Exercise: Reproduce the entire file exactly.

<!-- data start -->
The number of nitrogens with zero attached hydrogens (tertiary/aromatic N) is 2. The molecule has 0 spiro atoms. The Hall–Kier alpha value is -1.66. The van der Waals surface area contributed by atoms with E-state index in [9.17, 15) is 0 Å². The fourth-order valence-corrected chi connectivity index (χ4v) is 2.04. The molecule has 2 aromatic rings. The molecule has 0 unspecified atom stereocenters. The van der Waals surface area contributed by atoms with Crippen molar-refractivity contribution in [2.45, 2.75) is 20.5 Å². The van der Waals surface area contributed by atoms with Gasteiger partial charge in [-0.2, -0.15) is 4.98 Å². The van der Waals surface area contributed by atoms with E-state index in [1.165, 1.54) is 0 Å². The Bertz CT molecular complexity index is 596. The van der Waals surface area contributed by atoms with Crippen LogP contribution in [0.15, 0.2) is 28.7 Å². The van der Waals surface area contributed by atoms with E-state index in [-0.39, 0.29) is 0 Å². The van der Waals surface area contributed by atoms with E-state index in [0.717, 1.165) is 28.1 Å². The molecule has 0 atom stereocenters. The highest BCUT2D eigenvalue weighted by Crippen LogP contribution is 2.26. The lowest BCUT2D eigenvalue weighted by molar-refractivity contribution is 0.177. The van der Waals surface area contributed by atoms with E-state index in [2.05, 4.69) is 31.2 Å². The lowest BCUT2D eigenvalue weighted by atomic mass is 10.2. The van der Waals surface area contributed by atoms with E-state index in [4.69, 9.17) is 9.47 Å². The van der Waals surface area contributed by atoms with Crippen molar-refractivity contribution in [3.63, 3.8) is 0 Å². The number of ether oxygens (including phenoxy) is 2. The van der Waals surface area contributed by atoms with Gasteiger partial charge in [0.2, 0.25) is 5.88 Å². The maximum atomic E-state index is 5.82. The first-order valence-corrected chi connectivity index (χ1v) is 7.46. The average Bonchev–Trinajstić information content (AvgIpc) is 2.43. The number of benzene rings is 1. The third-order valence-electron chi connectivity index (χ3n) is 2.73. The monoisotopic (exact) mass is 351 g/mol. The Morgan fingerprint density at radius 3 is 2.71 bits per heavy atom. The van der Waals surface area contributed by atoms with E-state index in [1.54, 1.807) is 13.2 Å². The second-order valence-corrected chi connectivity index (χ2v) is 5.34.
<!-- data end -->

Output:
The number of nitrogens with zero attached hydrogens (tertiary/aromatic N) is 2. The molecule has 0 spiro atoms. The Hall–Kier alpha value is -1.66. The van der Waals surface area contributed by atoms with E-state index in [9.17, 15) is 0 Å². The fourth-order valence-corrected chi connectivity index (χ4v) is 2.04. The molecule has 2 aromatic rings. The molecule has 0 unspecified atom stereocenters. The van der Waals surface area contributed by atoms with Crippen molar-refractivity contribution in [2.45, 2.75) is 20.5 Å². The van der Waals surface area contributed by atoms with Gasteiger partial charge in [-0.2, -0.15) is 4.98 Å². The van der Waals surface area contributed by atoms with E-state index in [1.165, 1.54) is 0 Å². The Bertz CT molecular complexity index is 596. The van der Waals surface area contributed by atoms with Crippen LogP contribution in [0.15, 0.2) is 28.7 Å². The van der Waals surface area contributed by atoms with E-state index in [-0.39, 0.29) is 0 Å². The van der Waals surface area contributed by atoms with E-state index in [0.717, 1.165) is 28.1 Å². The molecule has 0 atom stereocenters. The highest BCUT2D eigenvalue weighted by Crippen LogP contribution is 2.26. The lowest BCUT2D eigenvalue weighted by molar-refractivity contribution is 0.177. The van der Waals surface area contributed by atoms with E-state index in [2.05, 4.69) is 31.2 Å². The lowest BCUT2D eigenvalue weighted by atomic mass is 10.2. The van der Waals surface area contributed by atoms with E-state index in [4.69, 9.17) is 9.47 Å². The van der Waals surface area contributed by atoms with Crippen molar-refractivity contribution in [3.63, 3.8) is 0 Å². The number of ether oxygens (including phenoxy) is 2. The van der Waals surface area contributed by atoms with Gasteiger partial charge in [0.2, 0.25) is 5.88 Å². The maximum atomic E-state index is 5.82. The first-order valence-corrected chi connectivity index (χ1v) is 7.46. The average Bonchev–Trinajstić information content (AvgIpc) is 2.43. The number of benzene rings is 1. The third-order valence-electron chi connectivity index (χ3n) is 2.73. The monoisotopic (exact) mass is 351 g/mol. The Morgan fingerprint density at radius 3 is 2.71 bits per heavy atom. The van der Waals surface area contributed by atoms with E-state index in [1.54, 1.807) is 13.2 Å². The second-order valence-corrected chi connectivity index (χ2v) is 5.34.